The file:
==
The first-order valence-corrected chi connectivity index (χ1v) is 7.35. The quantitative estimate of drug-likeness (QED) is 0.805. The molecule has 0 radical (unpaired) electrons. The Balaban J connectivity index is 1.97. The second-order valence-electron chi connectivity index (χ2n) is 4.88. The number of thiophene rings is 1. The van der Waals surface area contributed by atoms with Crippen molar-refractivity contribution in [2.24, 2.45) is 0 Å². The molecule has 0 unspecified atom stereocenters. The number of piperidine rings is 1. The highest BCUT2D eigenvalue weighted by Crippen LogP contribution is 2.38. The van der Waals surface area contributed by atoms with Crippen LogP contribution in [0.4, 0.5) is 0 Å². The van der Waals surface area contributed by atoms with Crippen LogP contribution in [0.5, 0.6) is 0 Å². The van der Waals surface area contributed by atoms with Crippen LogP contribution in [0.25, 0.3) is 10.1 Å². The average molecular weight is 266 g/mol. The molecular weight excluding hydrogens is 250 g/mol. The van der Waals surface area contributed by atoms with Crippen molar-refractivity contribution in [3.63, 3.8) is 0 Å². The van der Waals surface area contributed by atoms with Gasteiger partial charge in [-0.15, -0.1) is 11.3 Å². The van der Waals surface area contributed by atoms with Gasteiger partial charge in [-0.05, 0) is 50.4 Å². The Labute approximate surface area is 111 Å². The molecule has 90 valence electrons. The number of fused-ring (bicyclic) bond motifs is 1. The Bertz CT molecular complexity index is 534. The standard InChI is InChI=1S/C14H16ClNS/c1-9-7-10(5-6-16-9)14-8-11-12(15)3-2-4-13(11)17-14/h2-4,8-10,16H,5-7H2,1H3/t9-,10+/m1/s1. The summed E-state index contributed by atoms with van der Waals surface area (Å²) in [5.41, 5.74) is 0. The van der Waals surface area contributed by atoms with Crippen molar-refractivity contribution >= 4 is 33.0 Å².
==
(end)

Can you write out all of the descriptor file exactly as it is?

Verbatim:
The first-order valence-corrected chi connectivity index (χ1v) is 7.35. The quantitative estimate of drug-likeness (QED) is 0.805. The molecule has 0 radical (unpaired) electrons. The Balaban J connectivity index is 1.97. The second-order valence-electron chi connectivity index (χ2n) is 4.88. The number of thiophene rings is 1. The van der Waals surface area contributed by atoms with Crippen molar-refractivity contribution in [2.24, 2.45) is 0 Å². The molecule has 0 unspecified atom stereocenters. The number of piperidine rings is 1. The highest BCUT2D eigenvalue weighted by Crippen LogP contribution is 2.38. The van der Waals surface area contributed by atoms with Crippen LogP contribution in [0.4, 0.5) is 0 Å². The van der Waals surface area contributed by atoms with Crippen LogP contribution in [0.5, 0.6) is 0 Å². The van der Waals surface area contributed by atoms with Crippen LogP contribution in [0.25, 0.3) is 10.1 Å². The average molecular weight is 266 g/mol. The molecular weight excluding hydrogens is 250 g/mol. The van der Waals surface area contributed by atoms with Crippen molar-refractivity contribution in [3.63, 3.8) is 0 Å². The van der Waals surface area contributed by atoms with Gasteiger partial charge in [-0.15, -0.1) is 11.3 Å². The van der Waals surface area contributed by atoms with Gasteiger partial charge in [-0.05, 0) is 50.4 Å². The Labute approximate surface area is 111 Å². The molecule has 90 valence electrons. The number of fused-ring (bicyclic) bond motifs is 1. The Bertz CT molecular complexity index is 534. The standard InChI is InChI=1S/C14H16ClNS/c1-9-7-10(5-6-16-9)14-8-11-12(15)3-2-4-13(11)17-14/h2-4,8-10,16H,5-7H2,1H3/t9-,10+/m1/s1. The summed E-state index contributed by atoms with van der Waals surface area (Å²) in [5.41, 5.74) is 0. The van der Waals surface area contributed by atoms with Crippen molar-refractivity contribution >= 4 is 33.0 Å².